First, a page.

We’ll be using a microcontroller, called the Arduino Uno, to write a message in Morse Code. The Arduino Uno acts as the brain of our robot. Watch a snippet of this video to learn more: (0:20 - 1:22)

*Video also included in the slides


Open up the example project and show learners the code and physical output (blinking light).

Point out the main elements of the code: comments, setup, loop, and commands. Explain the purpose of each of the commands using the descriptions in the adjacent comments.

Check for understanding by asking learners what would happen if you changed the first delay(1000) to delay(500). What would happen if you changed the second delay(1000) to delay(2000)?

Demonstrate the effect of changing the value of the delays in the code. This should change the speed at which the light blinks. Don’t forget to verify and upload the code each time you want to show learners the effect of the change.


In this activity, you’ll spell a word in Morse Code using an LED.

Morse Code is a way to communicate text information using a combination of dots and dashes to represent letters. The dots and dashes can be broadcast using sounds or light. S.O.S. is a famous sequence of letters that sailors used as a distress signal.

For example, S in Morse Code is dot dot dot (...) and O is dash dash dash (---). We can use these codes to spell S.O.S. (See slides for example gif)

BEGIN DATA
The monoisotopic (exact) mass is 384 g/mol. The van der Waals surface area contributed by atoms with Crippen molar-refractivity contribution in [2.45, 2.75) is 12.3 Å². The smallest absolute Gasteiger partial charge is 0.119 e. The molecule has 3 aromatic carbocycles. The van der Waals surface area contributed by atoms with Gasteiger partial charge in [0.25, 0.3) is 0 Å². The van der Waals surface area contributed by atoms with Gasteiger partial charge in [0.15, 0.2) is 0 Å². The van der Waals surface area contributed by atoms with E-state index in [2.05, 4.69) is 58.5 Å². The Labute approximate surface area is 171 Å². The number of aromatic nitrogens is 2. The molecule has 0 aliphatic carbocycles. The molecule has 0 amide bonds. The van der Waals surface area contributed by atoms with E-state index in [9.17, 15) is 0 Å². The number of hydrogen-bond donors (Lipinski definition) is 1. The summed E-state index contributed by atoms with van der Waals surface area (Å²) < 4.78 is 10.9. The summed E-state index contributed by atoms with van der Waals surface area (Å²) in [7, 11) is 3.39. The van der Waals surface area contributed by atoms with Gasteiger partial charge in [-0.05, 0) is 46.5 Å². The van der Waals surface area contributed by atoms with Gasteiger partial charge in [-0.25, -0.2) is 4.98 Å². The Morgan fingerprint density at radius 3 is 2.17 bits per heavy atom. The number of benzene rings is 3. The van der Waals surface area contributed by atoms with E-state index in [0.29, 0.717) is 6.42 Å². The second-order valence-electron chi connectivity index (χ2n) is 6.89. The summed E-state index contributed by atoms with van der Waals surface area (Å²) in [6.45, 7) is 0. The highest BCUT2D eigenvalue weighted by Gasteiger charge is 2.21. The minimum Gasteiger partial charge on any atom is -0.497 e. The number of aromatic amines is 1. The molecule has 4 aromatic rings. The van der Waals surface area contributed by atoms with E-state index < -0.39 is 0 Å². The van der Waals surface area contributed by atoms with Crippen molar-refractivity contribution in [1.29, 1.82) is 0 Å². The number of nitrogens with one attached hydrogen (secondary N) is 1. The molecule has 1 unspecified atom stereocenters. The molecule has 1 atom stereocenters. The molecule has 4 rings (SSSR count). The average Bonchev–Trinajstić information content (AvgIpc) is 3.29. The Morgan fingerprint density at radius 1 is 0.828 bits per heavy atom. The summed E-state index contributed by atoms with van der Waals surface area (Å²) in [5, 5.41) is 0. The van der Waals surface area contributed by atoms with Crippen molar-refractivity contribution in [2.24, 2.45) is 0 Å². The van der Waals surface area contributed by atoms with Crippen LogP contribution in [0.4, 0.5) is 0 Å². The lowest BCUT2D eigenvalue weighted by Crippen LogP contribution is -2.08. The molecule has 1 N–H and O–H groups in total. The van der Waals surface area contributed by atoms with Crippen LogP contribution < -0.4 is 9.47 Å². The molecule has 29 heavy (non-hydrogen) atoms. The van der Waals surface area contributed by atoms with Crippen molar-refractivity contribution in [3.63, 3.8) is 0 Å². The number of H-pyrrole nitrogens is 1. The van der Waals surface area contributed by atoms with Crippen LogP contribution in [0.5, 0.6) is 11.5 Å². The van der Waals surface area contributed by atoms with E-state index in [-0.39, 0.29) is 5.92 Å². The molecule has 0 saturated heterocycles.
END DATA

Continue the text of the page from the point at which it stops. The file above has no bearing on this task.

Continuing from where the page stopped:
Use the solution sheet to guide learners through the following steps:

  1. Choose a word with at least 5 letters and convert it to Morse code.
  2. Connect the Arduino Uno to the computer.
  3. Create an account with Arduino Create Editor + Download the Arduino plug-in.
  4. Walk through the example project to make sure the hardware and software work.
  5. Open up the Morse Code project and Add to Sketchbook.
  6. Run the existing code.
  7. Comment on the existing code.
  8. Add first letter (replace S.O.S. with the letters of the chosen word).
  9. Add remaining letters.
  10. End the word.
  11. Check your code.
  12. Verify and upload the code to the Arduino Uno.

Have a partner decode the pattern of blinking lights to ensure the learner has spelled their word correctly.

  • After reviewing the example project, co-construct success criteria with the class to be used to evaluate their final projects.
  • Have learners research the following programming concepts and explain how they used them in their project: Functions, Loops, Sequence.